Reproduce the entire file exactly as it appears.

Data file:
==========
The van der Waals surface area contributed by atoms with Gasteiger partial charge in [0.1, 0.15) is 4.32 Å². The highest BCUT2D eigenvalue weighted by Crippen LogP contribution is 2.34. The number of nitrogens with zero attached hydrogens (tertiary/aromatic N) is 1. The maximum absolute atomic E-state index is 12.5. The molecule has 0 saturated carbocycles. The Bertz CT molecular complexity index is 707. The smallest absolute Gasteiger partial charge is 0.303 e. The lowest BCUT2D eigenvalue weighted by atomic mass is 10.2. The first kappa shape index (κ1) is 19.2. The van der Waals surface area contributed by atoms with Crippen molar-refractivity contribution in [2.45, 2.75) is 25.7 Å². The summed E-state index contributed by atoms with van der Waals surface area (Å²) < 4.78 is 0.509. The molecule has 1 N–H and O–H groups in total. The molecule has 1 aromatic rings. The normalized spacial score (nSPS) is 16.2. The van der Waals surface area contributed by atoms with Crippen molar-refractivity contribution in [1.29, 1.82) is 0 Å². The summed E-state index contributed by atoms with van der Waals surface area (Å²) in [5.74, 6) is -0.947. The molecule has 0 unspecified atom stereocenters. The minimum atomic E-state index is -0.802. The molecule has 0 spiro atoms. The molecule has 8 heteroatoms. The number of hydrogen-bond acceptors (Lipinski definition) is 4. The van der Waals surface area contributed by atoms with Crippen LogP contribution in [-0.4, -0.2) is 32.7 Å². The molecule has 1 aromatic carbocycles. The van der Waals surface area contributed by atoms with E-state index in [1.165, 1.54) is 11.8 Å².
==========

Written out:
The van der Waals surface area contributed by atoms with Gasteiger partial charge in [0.1, 0.15) is 4.32 Å². The highest BCUT2D eigenvalue weighted by Crippen LogP contribution is 2.34. The number of nitrogens with zero attached hydrogens (tertiary/aromatic N) is 1. The maximum absolute atomic E-state index is 12.5. The molecule has 0 saturated carbocycles. The Bertz CT molecular complexity index is 707. The smallest absolute Gasteiger partial charge is 0.303 e. The lowest BCUT2D eigenvalue weighted by atomic mass is 10.2. The first kappa shape index (κ1) is 19.2. The van der Waals surface area contributed by atoms with Crippen molar-refractivity contribution in [2.45, 2.75) is 25.7 Å². The summed E-state index contributed by atoms with van der Waals surface area (Å²) < 4.78 is 0.509. The molecule has 1 N–H and O–H groups in total. The molecule has 1 aromatic rings. The normalized spacial score (nSPS) is 16.2. The van der Waals surface area contributed by atoms with Crippen molar-refractivity contribution in [1.29, 1.82) is 0 Å². The summed E-state index contributed by atoms with van der Waals surface area (Å²) in [5.74, 6) is -0.947. The molecule has 0 unspecified atom stereocenters. The minimum atomic E-state index is -0.802. The molecule has 0 spiro atoms. The molecule has 8 heteroatoms. The number of hydrogen-bond acceptors (Lipinski definition) is 4. The van der Waals surface area contributed by atoms with Crippen LogP contribution in [-0.4, -0.2) is 32.7 Å². The molecule has 1 aromatic carbocycles. The van der Waals surface area contributed by atoms with E-state index in [1.165, 1.54) is 11.8 Å².